Dextrose is another name for glucose, a type of sugar; dextrose IVs are sometimes referred to as “sugar water." There are some drawbacks. Prolonged use of sugar water can cause high blood sugar (hyperglycemia). Watch blood glucose levels carefully when using dextrose IVs, especially if the patient is diabetic.

Dextrose IVs contain combinations of dextrose and water, in differing concentrations. Dextrose 2.5%, or D2.5W, is a dextrose IV that contains 2.5 grams of dextrose per 100 ml of water. D2.5W is used to dilute other IV solutions or to supply the patient with water and calories.

Dextrose 5%, also called D5W, can also be used to hydrate the patient or to dilute other IVs and medications. D5W also keeps the body from using up protein and muscle mass by giving it carbohydrates and can decrease sodium and potassium levels. D5W quickly becomes hypotonic, having a lower salt concentration than the blood or other cells in the body, and hence is not used for resuscitation like some other solutions with similar chemical makeup, such as normal saline. It is used as source of free water and to prevent cell dehydration.

D10W and D20W
Dextrose 10% is a more concentrated form of dextrose IV fluid. It’s usually used to counterattack hypoglycemia. D20W can also provide more nutrition to the patient in the long term.

Along with dextrose 20%, it is used for more long-term IVs since it can provide more nutrition to the body. But dextrose IVs used for too long can result in a number of negative side effects. Any dextrose IV therapy can cause hypokalemia (a drop in potassium levels) and hyponatremia, a condition in which there is not enough sodium in the body outside of the cells. This is a very serious condition that can lead to brain damage and death.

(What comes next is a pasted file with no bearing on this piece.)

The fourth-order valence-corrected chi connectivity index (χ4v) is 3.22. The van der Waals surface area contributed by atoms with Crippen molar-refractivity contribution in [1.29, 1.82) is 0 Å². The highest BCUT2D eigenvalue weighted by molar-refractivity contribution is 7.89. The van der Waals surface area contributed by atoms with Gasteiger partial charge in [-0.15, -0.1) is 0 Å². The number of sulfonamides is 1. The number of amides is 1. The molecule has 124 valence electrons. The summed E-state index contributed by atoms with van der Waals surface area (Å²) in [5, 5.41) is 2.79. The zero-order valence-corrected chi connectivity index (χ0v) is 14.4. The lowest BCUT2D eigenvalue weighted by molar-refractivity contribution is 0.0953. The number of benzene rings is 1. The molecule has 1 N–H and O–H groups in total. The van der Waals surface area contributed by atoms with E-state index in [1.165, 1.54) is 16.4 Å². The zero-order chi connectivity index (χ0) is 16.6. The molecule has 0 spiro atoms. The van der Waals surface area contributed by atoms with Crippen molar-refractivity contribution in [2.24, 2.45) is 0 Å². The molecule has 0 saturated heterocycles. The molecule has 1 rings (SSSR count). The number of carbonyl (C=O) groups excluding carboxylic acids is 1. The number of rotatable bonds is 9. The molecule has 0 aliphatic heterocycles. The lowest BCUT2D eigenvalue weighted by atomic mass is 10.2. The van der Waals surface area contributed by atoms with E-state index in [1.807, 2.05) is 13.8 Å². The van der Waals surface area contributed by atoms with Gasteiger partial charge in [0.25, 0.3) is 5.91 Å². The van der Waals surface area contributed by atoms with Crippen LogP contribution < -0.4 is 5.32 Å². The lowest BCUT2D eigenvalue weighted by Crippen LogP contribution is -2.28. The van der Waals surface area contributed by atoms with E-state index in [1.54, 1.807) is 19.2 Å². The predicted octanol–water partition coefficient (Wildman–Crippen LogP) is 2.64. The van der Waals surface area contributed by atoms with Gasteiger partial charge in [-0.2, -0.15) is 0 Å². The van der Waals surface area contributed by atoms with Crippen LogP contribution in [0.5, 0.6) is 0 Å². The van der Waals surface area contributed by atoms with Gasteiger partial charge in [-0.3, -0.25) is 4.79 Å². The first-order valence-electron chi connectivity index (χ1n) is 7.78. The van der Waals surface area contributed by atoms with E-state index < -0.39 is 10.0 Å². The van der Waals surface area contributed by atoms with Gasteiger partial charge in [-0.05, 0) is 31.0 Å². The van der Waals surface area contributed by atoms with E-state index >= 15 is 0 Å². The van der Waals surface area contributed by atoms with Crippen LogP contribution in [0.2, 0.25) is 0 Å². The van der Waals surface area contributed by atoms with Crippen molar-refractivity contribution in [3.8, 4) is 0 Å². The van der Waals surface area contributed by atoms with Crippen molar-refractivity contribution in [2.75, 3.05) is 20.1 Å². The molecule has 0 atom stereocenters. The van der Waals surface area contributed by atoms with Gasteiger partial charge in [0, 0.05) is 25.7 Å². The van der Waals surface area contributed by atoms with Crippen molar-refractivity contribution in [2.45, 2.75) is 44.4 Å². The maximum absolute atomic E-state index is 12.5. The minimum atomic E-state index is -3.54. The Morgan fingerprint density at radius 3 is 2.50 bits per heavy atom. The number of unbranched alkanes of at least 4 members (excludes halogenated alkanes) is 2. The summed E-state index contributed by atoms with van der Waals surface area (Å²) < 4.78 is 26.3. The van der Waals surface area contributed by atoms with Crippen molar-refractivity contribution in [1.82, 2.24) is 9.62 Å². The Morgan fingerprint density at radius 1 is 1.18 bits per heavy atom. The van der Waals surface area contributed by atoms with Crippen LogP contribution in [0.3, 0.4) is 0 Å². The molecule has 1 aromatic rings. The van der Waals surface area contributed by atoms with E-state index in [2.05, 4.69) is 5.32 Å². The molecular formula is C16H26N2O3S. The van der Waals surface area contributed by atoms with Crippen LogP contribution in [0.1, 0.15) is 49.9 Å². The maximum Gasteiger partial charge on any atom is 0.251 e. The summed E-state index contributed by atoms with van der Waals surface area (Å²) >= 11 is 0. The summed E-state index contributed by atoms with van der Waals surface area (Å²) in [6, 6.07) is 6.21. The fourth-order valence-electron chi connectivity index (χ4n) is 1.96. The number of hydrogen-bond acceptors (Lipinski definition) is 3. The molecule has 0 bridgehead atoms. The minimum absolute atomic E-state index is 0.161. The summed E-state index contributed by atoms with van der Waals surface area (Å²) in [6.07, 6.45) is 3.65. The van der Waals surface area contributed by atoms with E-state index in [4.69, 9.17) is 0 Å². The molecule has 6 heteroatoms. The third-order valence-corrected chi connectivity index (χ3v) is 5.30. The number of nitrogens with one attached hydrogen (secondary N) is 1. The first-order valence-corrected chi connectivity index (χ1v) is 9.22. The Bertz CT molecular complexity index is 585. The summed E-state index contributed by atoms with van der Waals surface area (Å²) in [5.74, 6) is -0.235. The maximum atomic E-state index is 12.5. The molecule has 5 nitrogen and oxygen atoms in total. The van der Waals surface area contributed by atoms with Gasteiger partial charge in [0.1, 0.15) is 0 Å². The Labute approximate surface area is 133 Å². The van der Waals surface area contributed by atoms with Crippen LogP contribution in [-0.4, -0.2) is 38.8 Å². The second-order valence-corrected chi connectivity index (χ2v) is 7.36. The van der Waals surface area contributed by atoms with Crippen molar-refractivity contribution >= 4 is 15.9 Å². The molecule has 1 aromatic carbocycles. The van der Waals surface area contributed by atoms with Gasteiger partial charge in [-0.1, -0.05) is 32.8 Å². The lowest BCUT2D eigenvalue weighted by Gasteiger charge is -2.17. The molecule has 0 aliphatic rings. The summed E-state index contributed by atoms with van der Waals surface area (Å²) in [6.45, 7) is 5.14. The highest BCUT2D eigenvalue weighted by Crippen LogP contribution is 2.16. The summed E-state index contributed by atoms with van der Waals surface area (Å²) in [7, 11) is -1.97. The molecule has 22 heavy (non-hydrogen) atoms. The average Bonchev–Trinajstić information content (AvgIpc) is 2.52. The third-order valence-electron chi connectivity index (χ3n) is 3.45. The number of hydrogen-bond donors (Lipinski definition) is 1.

Okay so lets take a look at a supplemental formula. Many many Mito patients are prescribed supplemental formula's. Two "common" ones are Neocate and Elecare Jr.

Lets take a look first at the nutritional label of Elecare Jr vanilla:

EleCare® Jr

Nutritionally Complete Amino Acid-Based Medical Food
EleCare Jr is a nutritionally complete amino-acid based medical food for children age 1 year and older who cannot tolerate intact or hydrolyzed protein.
EleCare Jr is for children age 1 year and older and is available in Unflavored or Vanilla
Use under medical supervision.

Vanilla Powder

EleCare Jr Vanilla Powder Institutional / 14.1-oz (400-g) Can / 6 ct

Serving Size: 100 g Powder

Amount Per Serving % DV % RDI
Nutrient Data
Volume, mL:
Protein Equivalent, g: 14.3
Fat, g: 22.7
Carbohydrate, g: 49.3
Linoleic Acid, mg: 3939
Osmolality, mOsm/kg H2O:
Calories: 469
Vitamin A, IU: 1280
Vitamin A, mcg RE: 384
Vitamin D, IU: 281
Vitamin D, mcg: 7.0
Vitamin E, IU: 9.71
Vitamin K, mcg: 60
Thiamin (Vitamin B1), mcg: 985
Riboflavin (Vitamin B2), mcg: 495
Vitamin B6, mcg: 393
Vitamin B12, mcg: 2.0
Niacin, mcg: 7878
Folic Acid (Folacin), mcg: 139
Pantothenic Acid, mcg: 1974
Biotin, mcg: 19.9
Vitamin C (Ascorbic Acid), mg: 42.5
Choline, mg: 140
Inositol, mg: 23.6
Calcium, mg: 543
Phosphorus, mg: 395
Magnesium, mg: 74
Iron, mg: 8.3
Zinc, mg: 5.4
Manganese, mcg: 601
Copper, mcg: 601
Iodine, mcg: 41.6
Selenium, mcg: 12.5
Chromium, mcg: 10.9
Molybdenum, mcg: 12.3
Sodium, mg: 212
Sodium, mEq: 9.2
Potassium, mg: 706
Potassium, mEq: 18.0
Chloride, mg: 281
Chloride, mEq: 7.9

Serving Size: 1 L (prepared at 30 Cal/fl oz)*

Amount Per Serving % DV % RDI
Nutrient Data
Volume, mL: 1000
Protein Equivalent, g: 31
Fat, g: 49.1
Carbohydrate, g: 106.7
Linoleic Acid, mg: 8520
Osmolality, mOsm/kg H2O: 590
Calories: 1014
Vitamin A, IU: 2769
Vitamin A, mcg RE: 830
Vitamin D, IU: 608
Vitamin D, mcg: 15.2
Vitamin E, IU: 21
Vitamin K, mcg: 130
Thiamin (Vitamin B1), mcg: 2130
Riboflavin (Vitamin B2), mcg: 1070
Vitamin B6, mcg: 850
Vitamin B12, mcg: 4.3
Niacin, mcg: 17040
Folic Acid (Folacin), mcg: 300
Pantothenic Acid, mcg: 4270
Biotin, mcg: 43
Vitamin C (Ascorbic Acid), mg: 92
Choline, mg: 303
Inositol, mg: 51
Calcium, mg: 1174
Phosphorus, mg: 854
Magnesium, mg: 160
Iron, mg: 18
Zinc, mg: 11.7
Manganese, mcg: 1300
Copper, mcg: 1300
Iodine, mcg: 90
Selenium, mcg: 27
Chromium, mcg: 23.5
Molybdenum, mcg: 26.5
Sodium, mg: 459
Sodium, mEq: 20.0
Potassium, mg: 1526
Potassium, mEq: 39.0
Chloride, mg: 608
Chloride, mEq: 17.0
* Nutrient values are applicable when prepared as directed.

Note- it only says "carbohydrates" and doesn't provide "sugar" like most over the counter "food" is required to- so let's look at the

Vanilla Powder